Replacement of a glutamate residue

The mutated form of hemoglobin (hemoglobin S, or HbS) in sickle-cell anemiaresults from the replacement of a glutamate residue by a valine residue at position 6 in the chain of the protein. (Normal hemoglobin is HbA.)


HbS has normal shape under normal conditions, but under conditions of low [O2] the hemoglobin forms fibrous aggregations, giving the entire red blood cell a sickle shape. Sickled red blood cells are relatively inflexible and may clog capillary beds, causing pain and tissue damage. The red blood cells also have a shorter life span, leading to anemia.

(a) Which of the following amino acids would you expect to produce a similar sickling effect if placed at position 6? Select all that apply.

1. Arginine

2. Leucine

3. Lysine

4. Alanine

5. Phenylalanine

(b) Sickling occurs in deoxyhemoglobin, but not in oxyhemoglobin. Normal deoxyhemoglobin (HbA and HbS) molecules have a small hydrophobic “pocket” on the surface of a ? chain. In oxyhemoglobin, however, this pocket is located toward the interior of the hemoglobin molecule. From what you know about the sickle-cell mutation and disease, determine which two amino acids make up this pocket.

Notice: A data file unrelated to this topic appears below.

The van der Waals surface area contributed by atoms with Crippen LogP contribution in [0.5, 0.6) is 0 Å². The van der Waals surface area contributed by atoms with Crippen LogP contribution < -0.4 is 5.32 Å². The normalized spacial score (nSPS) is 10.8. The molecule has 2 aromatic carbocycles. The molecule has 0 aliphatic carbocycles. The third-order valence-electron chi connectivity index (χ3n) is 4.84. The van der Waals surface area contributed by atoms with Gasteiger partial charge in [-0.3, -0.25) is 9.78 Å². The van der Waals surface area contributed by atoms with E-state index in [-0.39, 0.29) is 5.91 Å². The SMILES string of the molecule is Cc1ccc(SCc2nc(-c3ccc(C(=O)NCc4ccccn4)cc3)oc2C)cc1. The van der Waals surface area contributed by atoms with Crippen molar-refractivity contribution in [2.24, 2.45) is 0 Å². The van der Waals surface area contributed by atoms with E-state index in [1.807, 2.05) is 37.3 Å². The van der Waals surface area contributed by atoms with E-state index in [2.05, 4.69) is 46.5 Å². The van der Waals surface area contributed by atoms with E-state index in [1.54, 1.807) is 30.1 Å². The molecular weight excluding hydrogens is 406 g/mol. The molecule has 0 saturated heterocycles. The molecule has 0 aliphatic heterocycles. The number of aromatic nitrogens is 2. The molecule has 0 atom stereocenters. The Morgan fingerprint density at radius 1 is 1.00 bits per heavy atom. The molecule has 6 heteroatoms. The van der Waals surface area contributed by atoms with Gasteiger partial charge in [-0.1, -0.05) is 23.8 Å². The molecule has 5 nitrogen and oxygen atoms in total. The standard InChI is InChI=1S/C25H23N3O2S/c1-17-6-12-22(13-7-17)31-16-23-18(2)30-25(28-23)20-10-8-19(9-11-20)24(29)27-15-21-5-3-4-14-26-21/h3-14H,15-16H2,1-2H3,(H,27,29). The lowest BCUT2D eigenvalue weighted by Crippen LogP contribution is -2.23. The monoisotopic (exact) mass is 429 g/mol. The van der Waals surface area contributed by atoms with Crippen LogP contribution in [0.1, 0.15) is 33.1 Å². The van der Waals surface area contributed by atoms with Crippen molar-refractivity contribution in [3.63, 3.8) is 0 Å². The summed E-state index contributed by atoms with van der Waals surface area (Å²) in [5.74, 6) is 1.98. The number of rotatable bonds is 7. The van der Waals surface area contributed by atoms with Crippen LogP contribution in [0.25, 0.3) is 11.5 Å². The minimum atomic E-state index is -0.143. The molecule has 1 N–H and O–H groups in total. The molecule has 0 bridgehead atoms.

1. Valine

2. Glutamate

3. Glutamine

4. Phenylalanine

5. Lysine

(c) How does aggregation occur in sickle-cell anemia? Place the steps in the correct order from no aggregation to sickle red blood cell. Note that deoxyhemoglobin is generally in the T state; oxyhemoglobin is in the R state.

AIDitional T state HbS interact with the growing aggregation to form an insoluble fiber.

Val interacts with the “pocket” of a beta chain on another HbS.

R state Hb shifts to T state Hb

O2 decreases due to vigorous exercise or high altitude.

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